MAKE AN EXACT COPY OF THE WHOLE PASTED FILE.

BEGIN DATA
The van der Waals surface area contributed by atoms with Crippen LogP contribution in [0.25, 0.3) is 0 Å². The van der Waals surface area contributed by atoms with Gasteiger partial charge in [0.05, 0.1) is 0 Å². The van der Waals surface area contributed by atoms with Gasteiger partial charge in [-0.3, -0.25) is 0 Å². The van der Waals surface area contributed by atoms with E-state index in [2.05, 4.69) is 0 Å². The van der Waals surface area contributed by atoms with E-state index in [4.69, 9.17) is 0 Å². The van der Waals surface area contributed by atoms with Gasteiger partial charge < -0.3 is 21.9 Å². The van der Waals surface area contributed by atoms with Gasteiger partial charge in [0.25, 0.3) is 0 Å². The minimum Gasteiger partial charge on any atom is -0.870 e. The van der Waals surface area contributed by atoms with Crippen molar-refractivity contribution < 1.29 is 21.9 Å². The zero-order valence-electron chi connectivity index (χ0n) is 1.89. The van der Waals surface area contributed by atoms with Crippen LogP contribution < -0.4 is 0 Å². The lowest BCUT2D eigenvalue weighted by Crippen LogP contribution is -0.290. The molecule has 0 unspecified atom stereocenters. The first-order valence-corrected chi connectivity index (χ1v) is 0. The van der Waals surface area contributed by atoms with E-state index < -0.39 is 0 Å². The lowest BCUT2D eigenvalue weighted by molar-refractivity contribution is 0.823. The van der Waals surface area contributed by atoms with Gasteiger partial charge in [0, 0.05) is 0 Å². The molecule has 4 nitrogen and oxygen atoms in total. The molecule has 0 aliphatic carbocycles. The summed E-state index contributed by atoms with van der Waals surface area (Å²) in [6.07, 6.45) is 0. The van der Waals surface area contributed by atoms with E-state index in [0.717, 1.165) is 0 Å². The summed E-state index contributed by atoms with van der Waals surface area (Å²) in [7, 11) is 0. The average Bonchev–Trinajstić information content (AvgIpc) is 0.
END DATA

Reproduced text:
The van der Waals surface area contributed by atoms with Crippen LogP contribution in [0.25, 0.3) is 0 Å². The van der Waals surface area contributed by atoms with Gasteiger partial charge in [0.05, 0.1) is 0 Å². The van der Waals surface area contributed by atoms with Gasteiger partial charge in [-0.3, -0.25) is 0 Å². The van der Waals surface area contributed by atoms with E-state index in [2.05, 4.69) is 0 Å². The van der Waals surface area contributed by atoms with E-state index in [4.69, 9.17) is 0 Å². The van der Waals surface area contributed by atoms with Gasteiger partial charge < -0.3 is 21.9 Å². The van der Waals surface area contributed by atoms with Gasteiger partial charge in [0.25, 0.3) is 0 Å². The minimum Gasteiger partial charge on any atom is -0.870 e. The van der Waals surface area contributed by atoms with Crippen molar-refractivity contribution < 1.29 is 21.9 Å². The zero-order valence-electron chi connectivity index (χ0n) is 1.89. The van der Waals surface area contributed by atoms with Crippen LogP contribution < -0.4 is 0 Å². The lowest BCUT2D eigenvalue weighted by Crippen LogP contribution is -0.290. The molecule has 0 unspecified atom stereocenters. The first-order valence-corrected chi connectivity index (χ1v) is 0. The van der Waals surface area contributed by atoms with E-state index < -0.39 is 0 Å². The lowest BCUT2D eigenvalue weighted by molar-refractivity contribution is 0.823. The van der Waals surface area contributed by atoms with Gasteiger partial charge in [0, 0.05) is 0 Å². The molecule has 4 nitrogen and oxygen atoms in total. The molecule has 0 aliphatic carbocycles. The summed E-state index contributed by atoms with van der Waals surface area (Å²) in [6.07, 6.45) is 0. The van der Waals surface area contributed by atoms with E-state index in [0.717, 1.165) is 0 Å². The summed E-state index contributed by atoms with van der Waals surface area (Å²) in [7, 11) is 0. The average Bonchev–Trinajstić information content (AvgIpc) is 0.